Among them is a conference for managers at Atlanta’s Marriott Marquis Hotel that cost $1.18 million for 800 attendees, or an average of $1,477 per person.
The review by the Treasury Inspector General for Tax Administration lists other conferences at Ritz Carlton, Renaissance, Hilton, Hyatt, Sheraton, Westin and W hotels in Atlanta and a Hyatt Regency in Savannah.
IRS training at the Sea Palms Golf and Tennis Resort on St. Simons Island cost $110,586 for 77 attendees in fiscal 2010. The resort features three golf courses, three swimming pools and a pool-side tiki bar, according to its website.
Another St. Simons conference at the King and Prince Beach & Golf Resort cost $99,586 for 70 people in fiscal year 2012. It features ocean-front conference space, five pools and the Royal Treatment Cottage specializing in massage therapies and treatments.
Most of the report on IRS events during a three-year period focused on the most expensive one — a $4.1 million training conference in Anaheim, where senior officials got luxury hotel rooms, and free drinks and food.
One top official stayed five nights in a room that regularly goes for $3,500 a night. Another official, Faris Fink, stayed four nights in a room that regularly goes for $1,499.
Fink is among the witnesses scheduled to testify today at a congressional hearing about the inspector general’s report.
The report comes as conservative groups say they’ve endured abuse from IRS agents as they spent years trying to qualify for tax-exempt status. The conservatives have testified before Congress about IRS demands for details about their political activities, backgrounds and comments they’ve posted on websites.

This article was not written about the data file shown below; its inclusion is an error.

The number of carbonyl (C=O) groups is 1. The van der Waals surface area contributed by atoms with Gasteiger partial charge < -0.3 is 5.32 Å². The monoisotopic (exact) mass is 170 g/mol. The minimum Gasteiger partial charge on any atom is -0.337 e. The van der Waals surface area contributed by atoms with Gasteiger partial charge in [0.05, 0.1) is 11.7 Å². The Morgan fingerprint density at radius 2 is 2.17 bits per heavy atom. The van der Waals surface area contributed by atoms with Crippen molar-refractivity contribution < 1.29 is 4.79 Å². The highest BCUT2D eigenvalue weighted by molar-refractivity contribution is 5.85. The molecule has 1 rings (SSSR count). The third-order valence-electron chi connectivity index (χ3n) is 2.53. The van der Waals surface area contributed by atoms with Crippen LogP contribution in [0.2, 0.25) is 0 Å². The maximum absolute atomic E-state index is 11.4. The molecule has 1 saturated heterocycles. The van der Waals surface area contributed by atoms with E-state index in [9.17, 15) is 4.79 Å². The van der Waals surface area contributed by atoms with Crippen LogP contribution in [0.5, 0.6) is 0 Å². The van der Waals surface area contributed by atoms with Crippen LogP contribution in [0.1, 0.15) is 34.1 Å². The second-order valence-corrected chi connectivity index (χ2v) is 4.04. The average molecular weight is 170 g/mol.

“I’m a born-free American woman,” Becky Gerritson, president of the Wetumpka Tea Party of Alabama, tearfully told members of Congress at hearings this week. “I’m telling my government, ‘You’ve forgotten your place.’”
Expensive employee conferences were approved with few restraints or safeguards until new rules were imposed in 2011, according to the report. In all, the IRS held 225 employee conferences from 2010 through 2012, at a total cost of $49 million, the report said.
The Atlanta conference at the Marriott Marquis is among events that would violate new rules imposed by the White House budget office in 2012 that cap expenses for a single conference at $500,000.
Acting IRS Commissioner Danny Werfel called the conferences “an unfortunate vestige from a prior era.” Werfel took over the agency about two weeks ago, after President Barack Obama forced the previous acting commissioner to resign.
“Taxpayers should take comfort that a conference like this would not take place today,” Werfel said in a statement.
Though most of the events were at high-end hotels in large cities and in Las Vegas venues such as Caesar’s Palace and Mandalay Bay, some were in unique venues in the South.